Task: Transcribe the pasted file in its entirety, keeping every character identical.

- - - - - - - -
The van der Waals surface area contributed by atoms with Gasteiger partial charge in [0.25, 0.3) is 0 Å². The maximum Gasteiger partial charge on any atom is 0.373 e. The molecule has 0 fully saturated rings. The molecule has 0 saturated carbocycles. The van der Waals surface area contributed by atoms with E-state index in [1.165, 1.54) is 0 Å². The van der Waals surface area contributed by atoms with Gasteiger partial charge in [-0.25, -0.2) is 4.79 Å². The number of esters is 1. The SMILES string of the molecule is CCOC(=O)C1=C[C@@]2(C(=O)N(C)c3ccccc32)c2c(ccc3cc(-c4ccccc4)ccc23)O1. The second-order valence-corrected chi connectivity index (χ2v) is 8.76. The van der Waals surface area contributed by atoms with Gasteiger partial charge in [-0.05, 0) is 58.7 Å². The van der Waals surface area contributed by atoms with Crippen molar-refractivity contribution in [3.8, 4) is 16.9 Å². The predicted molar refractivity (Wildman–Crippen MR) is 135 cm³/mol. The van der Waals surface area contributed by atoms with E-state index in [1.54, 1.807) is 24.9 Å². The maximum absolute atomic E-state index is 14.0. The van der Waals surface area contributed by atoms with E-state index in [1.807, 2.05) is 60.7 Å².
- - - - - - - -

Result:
The van der Waals surface area contributed by atoms with Gasteiger partial charge in [0.25, 0.3) is 0 Å². The maximum Gasteiger partial charge on any atom is 0.373 e. The molecule has 0 fully saturated rings. The molecule has 0 saturated carbocycles. The van der Waals surface area contributed by atoms with E-state index in [1.165, 1.54) is 0 Å². The van der Waals surface area contributed by atoms with Gasteiger partial charge in [-0.25, -0.2) is 4.79 Å². The number of esters is 1. The SMILES string of the molecule is CCOC(=O)C1=C[C@@]2(C(=O)N(C)c3ccccc32)c2c(ccc3cc(-c4ccccc4)ccc23)O1. The second-order valence-corrected chi connectivity index (χ2v) is 8.76. The van der Waals surface area contributed by atoms with Gasteiger partial charge in [-0.05, 0) is 58.7 Å². The van der Waals surface area contributed by atoms with Crippen molar-refractivity contribution in [3.8, 4) is 16.9 Å². The predicted molar refractivity (Wildman–Crippen MR) is 135 cm³/mol. The van der Waals surface area contributed by atoms with E-state index in [1.54, 1.807) is 24.9 Å². The maximum absolute atomic E-state index is 14.0. The van der Waals surface area contributed by atoms with E-state index in [1.807, 2.05) is 60.7 Å².